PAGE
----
Brother Dayn Brunner said she was the type of person everybody in Darrington knew. She checked her phone and talked on it religiously to keep up with a wide circle of friends and family. She was on the phone with her mother just before heading out that morning.

Lennick family

Confirmed fatality

Amanda Lennick, 31

Amanda Lennick, a nurse at Providence Regional Medical Center Everett, had just moved into her new home. She didn't have hot water yet — the tank was broken — and wanted television reception in the remote area. She scheduled three workers to do work at her home — an electrician, a technician from DISH Network and a plumber. Those workers were Bill Welsh, Steve Hadaway and Stephen Neal.

Lennick texted friends about 9:30 a.m. to say the workers had started to arrive. "She was super excited. She was 50 yards from the river. She talked about taking walks and enjoying nature," said friend Manda Greenwood.


William Welsh, 66

Confirmed fatality

William Welsh, of Arlington, celebrated every Fourth of July with his extended family, attending the Sedro-Woolley parade followed by a big picnic.

An avid bowler, Welsh was head electrician for Whitley Evergreen, a Marysville manufacturer of modular commercial buildings, where he worked for 25 years. Welsh was going to Amanda Lennick's house on East Steelhead Drive to install a hot-water heater.

He and his wife of 43 years, Barbara, had two sons and two grandsons. He was an Army veteran of the Vietnam War.

Hadaway family

Steve Hadaway, 53

Confirmed fatality

Steve Hadaway had worked at DISH Network for less than a year, said his daughter, Brandy. His brother, John Hadaway, said Steve attended school to earn a degree while working full time as a manager at Diebold. "Whatever he did, he was dedicated to it," his brother said. He was to be at Amanda Lennick's house to hook up TV service.

Stephen Neal, 55

Confirmed fatality

Stephen Neal owned a plumbing business for about 30 years, said son Ryan Neal. The senior Neal sometimes worked as an independent contractor for Whitley Evergreen and was to do plumbing work at Amanda Lennick's house. He was a friend of Bill Welsh's, who also was scheduled to work at Lennick's house.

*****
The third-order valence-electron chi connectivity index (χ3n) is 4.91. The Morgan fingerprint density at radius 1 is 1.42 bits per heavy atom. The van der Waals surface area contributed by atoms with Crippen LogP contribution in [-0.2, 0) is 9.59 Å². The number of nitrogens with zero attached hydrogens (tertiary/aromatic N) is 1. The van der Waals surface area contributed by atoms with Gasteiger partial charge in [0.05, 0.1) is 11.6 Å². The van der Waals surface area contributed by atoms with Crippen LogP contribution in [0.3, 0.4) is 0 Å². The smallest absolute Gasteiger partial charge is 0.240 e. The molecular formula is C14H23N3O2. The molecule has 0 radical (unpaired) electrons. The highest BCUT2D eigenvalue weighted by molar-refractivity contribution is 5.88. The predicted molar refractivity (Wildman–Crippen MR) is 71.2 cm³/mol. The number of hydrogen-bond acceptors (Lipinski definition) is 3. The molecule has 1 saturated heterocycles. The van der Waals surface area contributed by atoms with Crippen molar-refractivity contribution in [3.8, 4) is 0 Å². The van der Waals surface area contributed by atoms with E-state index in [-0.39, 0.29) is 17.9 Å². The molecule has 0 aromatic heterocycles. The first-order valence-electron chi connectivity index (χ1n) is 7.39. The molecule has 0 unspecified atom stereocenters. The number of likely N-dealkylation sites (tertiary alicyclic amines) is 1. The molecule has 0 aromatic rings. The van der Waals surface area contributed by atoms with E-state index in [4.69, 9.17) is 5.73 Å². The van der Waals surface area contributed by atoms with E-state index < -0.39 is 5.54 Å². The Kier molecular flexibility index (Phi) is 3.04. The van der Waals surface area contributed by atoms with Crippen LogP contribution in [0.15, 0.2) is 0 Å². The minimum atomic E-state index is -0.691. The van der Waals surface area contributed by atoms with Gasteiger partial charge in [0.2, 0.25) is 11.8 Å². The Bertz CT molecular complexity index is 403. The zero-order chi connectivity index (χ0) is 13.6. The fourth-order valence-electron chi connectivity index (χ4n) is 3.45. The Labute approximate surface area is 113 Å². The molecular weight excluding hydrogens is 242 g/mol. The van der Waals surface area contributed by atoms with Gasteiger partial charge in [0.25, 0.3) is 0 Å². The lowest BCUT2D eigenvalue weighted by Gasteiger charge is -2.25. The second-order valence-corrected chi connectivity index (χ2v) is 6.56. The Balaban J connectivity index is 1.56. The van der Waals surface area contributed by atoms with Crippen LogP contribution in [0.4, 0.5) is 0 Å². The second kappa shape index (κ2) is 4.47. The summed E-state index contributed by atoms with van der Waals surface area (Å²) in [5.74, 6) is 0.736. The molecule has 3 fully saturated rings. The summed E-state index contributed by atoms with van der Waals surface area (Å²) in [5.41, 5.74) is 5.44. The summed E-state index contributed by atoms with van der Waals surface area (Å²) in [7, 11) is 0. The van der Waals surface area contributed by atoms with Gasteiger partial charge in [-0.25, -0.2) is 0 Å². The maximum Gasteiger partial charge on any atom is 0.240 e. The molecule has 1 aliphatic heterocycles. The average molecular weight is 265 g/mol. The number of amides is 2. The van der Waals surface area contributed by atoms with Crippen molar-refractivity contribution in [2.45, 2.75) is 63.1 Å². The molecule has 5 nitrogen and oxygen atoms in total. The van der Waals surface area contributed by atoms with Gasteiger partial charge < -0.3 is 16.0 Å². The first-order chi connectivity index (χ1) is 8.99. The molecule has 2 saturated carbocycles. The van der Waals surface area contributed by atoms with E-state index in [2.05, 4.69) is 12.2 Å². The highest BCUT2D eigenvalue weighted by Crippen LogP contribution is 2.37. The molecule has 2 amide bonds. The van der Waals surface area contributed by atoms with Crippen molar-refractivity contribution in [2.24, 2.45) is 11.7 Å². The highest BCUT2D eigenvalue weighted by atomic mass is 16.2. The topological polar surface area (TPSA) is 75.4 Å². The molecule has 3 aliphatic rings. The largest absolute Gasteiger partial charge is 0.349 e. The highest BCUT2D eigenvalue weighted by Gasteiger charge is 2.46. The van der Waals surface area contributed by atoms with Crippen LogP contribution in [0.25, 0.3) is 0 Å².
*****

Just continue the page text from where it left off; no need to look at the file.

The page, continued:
Ryan Neal described his father as always concerned about others. "He was definitely out to help people."

Courtesy Nichole Webb Rivera

Thom Satterlee, 65, and Marcy Satterlee, 61

Confirmed fatalities

Thom and Marcy Satterlee bought their home on Steelhead Drive in late 2012.

Marcy loved living near the river and was a passionate gardener who doted on her dahlias, and she was excited her 60-foot by 60-foot vegetable garden had just been rototilled, said sister-in-law Debbie Satterlee. "She was ready to can and sauce the summer away."

Thom grew up in Seattle. He joined the Marine Corps during the Vietnam War, and suffered a disabling injury, said Debbie Satterlee. He was a leader of the Freedom County movement that sought to secede from Snohomish County in the late 1990s. A 1998 state Supreme Court ruling denied the claim.

He was happiest, Debbie Satterlee said, making Marcy happy.

Courtesy Bejvl family

Alan Bejvl, 21, and Delaney Webb, 19

Confirmed fatalities

Alan Bejvl and his fiancée Delaney Webb were staying with her grandparents, Thom and Marcy Satterlee, and planning their August wedding at the Satterlees' property.

Bejvl grew up on his parents' farm, where they raised trout, not far from the mudslide area.

Perpetually happy, according to family members and friends, he worked at Reece Trucking & Excavating in Tulalip. "You couldn't ask for a better employee. He was always trying to better himself," said his boss, Andy Reece.

Webb first met Bejvl at Darrington High School, where she was a cheerleader. She was studying business at Everett Community College in hopes of opening her dog-breeding and training company.

The couple dreamed of owning their own 10 acres, with a log cabin and horses in the Darrington area, and starting a family in a few years.